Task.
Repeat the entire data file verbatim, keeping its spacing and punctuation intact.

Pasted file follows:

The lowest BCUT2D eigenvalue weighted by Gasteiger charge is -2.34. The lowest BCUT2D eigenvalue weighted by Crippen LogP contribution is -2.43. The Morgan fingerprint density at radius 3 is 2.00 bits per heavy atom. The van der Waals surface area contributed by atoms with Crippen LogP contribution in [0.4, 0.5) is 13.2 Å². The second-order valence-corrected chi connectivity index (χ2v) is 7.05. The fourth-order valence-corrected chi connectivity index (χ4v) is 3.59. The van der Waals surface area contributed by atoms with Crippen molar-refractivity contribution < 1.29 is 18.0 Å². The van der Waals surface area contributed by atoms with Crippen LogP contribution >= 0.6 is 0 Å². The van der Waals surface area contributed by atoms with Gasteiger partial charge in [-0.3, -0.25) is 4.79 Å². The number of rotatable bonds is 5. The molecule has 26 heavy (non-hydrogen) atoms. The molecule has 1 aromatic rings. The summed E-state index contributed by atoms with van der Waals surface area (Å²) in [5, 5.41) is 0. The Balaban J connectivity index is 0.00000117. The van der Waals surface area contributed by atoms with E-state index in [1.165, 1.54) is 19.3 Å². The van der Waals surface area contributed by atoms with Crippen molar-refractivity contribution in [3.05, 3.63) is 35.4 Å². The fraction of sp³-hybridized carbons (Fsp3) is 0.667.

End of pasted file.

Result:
The lowest BCUT2D eigenvalue weighted by Gasteiger charge is -2.34. The lowest BCUT2D eigenvalue weighted by Crippen LogP contribution is -2.43. The Morgan fingerprint density at radius 3 is 2.00 bits per heavy atom. The van der Waals surface area contributed by atoms with Crippen LogP contribution in [0.4, 0.5) is 13.2 Å². The second-order valence-corrected chi connectivity index (χ2v) is 7.05. The fourth-order valence-corrected chi connectivity index (χ4v) is 3.59. The van der Waals surface area contributed by atoms with Crippen molar-refractivity contribution < 1.29 is 18.0 Å². The van der Waals surface area contributed by atoms with Crippen LogP contribution >= 0.6 is 0 Å². The van der Waals surface area contributed by atoms with Gasteiger partial charge in [-0.3, -0.25) is 4.79 Å². The number of rotatable bonds is 5. The molecule has 26 heavy (non-hydrogen) atoms. The molecule has 1 aromatic rings. The summed E-state index contributed by atoms with van der Waals surface area (Å²) in [5, 5.41) is 0. The Balaban J connectivity index is 0.00000117. The van der Waals surface area contributed by atoms with E-state index in [1.165, 1.54) is 19.3 Å². The van der Waals surface area contributed by atoms with Crippen molar-refractivity contribution in [3.05, 3.63) is 35.4 Å². The fraction of sp³-hybridized carbons (Fsp3) is 0.667.